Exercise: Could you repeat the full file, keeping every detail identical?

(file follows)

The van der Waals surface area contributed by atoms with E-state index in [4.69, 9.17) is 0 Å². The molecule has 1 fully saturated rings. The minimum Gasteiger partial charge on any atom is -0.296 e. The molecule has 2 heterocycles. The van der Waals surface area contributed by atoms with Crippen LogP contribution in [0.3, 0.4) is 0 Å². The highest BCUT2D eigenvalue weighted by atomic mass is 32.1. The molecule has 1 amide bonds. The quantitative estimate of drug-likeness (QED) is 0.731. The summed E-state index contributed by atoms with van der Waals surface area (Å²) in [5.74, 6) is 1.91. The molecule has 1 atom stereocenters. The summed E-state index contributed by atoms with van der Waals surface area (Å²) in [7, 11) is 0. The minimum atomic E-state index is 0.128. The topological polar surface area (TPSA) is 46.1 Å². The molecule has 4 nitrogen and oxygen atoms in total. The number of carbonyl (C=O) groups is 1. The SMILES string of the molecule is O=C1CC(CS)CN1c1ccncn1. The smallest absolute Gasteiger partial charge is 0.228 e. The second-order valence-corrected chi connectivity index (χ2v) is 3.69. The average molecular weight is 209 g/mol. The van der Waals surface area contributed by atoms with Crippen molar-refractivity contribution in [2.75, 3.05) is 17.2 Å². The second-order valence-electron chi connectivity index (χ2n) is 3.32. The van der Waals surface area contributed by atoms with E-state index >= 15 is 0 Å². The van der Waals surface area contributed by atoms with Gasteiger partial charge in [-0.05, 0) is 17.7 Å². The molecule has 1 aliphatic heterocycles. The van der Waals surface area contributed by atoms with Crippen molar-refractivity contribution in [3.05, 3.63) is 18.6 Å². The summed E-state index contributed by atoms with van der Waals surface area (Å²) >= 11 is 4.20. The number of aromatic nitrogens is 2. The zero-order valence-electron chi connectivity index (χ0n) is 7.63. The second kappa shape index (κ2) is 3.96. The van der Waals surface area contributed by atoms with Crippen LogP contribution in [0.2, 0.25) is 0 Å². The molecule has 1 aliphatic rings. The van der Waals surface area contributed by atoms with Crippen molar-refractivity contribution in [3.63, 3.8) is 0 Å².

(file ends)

The van der Waals surface area contributed by atoms with E-state index in [4.69, 9.17) is 0 Å². The molecule has 1 fully saturated rings. The minimum Gasteiger partial charge on any atom is -0.296 e. The molecule has 2 heterocycles. The van der Waals surface area contributed by atoms with Crippen LogP contribution in [0.3, 0.4) is 0 Å². The highest BCUT2D eigenvalue weighted by atomic mass is 32.1. The molecule has 1 amide bonds. The quantitative estimate of drug-likeness (QED) is 0.731. The summed E-state index contributed by atoms with van der Waals surface area (Å²) in [5.74, 6) is 1.91. The molecule has 1 atom stereocenters. The summed E-state index contributed by atoms with van der Waals surface area (Å²) in [7, 11) is 0. The minimum atomic E-state index is 0.128. The topological polar surface area (TPSA) is 46.1 Å². The molecule has 4 nitrogen and oxygen atoms in total. The number of carbonyl (C=O) groups is 1. The SMILES string of the molecule is O=C1CC(CS)CN1c1ccncn1. The smallest absolute Gasteiger partial charge is 0.228 e. The second-order valence-corrected chi connectivity index (χ2v) is 3.69. The average molecular weight is 209 g/mol. The van der Waals surface area contributed by atoms with Crippen molar-refractivity contribution in [2.75, 3.05) is 17.2 Å². The second-order valence-electron chi connectivity index (χ2n) is 3.32. The van der Waals surface area contributed by atoms with E-state index >= 15 is 0 Å². The van der Waals surface area contributed by atoms with Gasteiger partial charge in [-0.05, 0) is 17.7 Å². The molecule has 1 aliphatic heterocycles. The van der Waals surface area contributed by atoms with Crippen molar-refractivity contribution in [3.05, 3.63) is 18.6 Å². The summed E-state index contributed by atoms with van der Waals surface area (Å²) >= 11 is 4.20. The number of aromatic nitrogens is 2. The zero-order valence-electron chi connectivity index (χ0n) is 7.63. The second kappa shape index (κ2) is 3.96. The van der Waals surface area contributed by atoms with Crippen LogP contribution in [0.2, 0.25) is 0 Å². The molecule has 1 aliphatic rings. The van der Waals surface area contributed by atoms with Crippen molar-refractivity contribution in [3.63, 3.8) is 0 Å².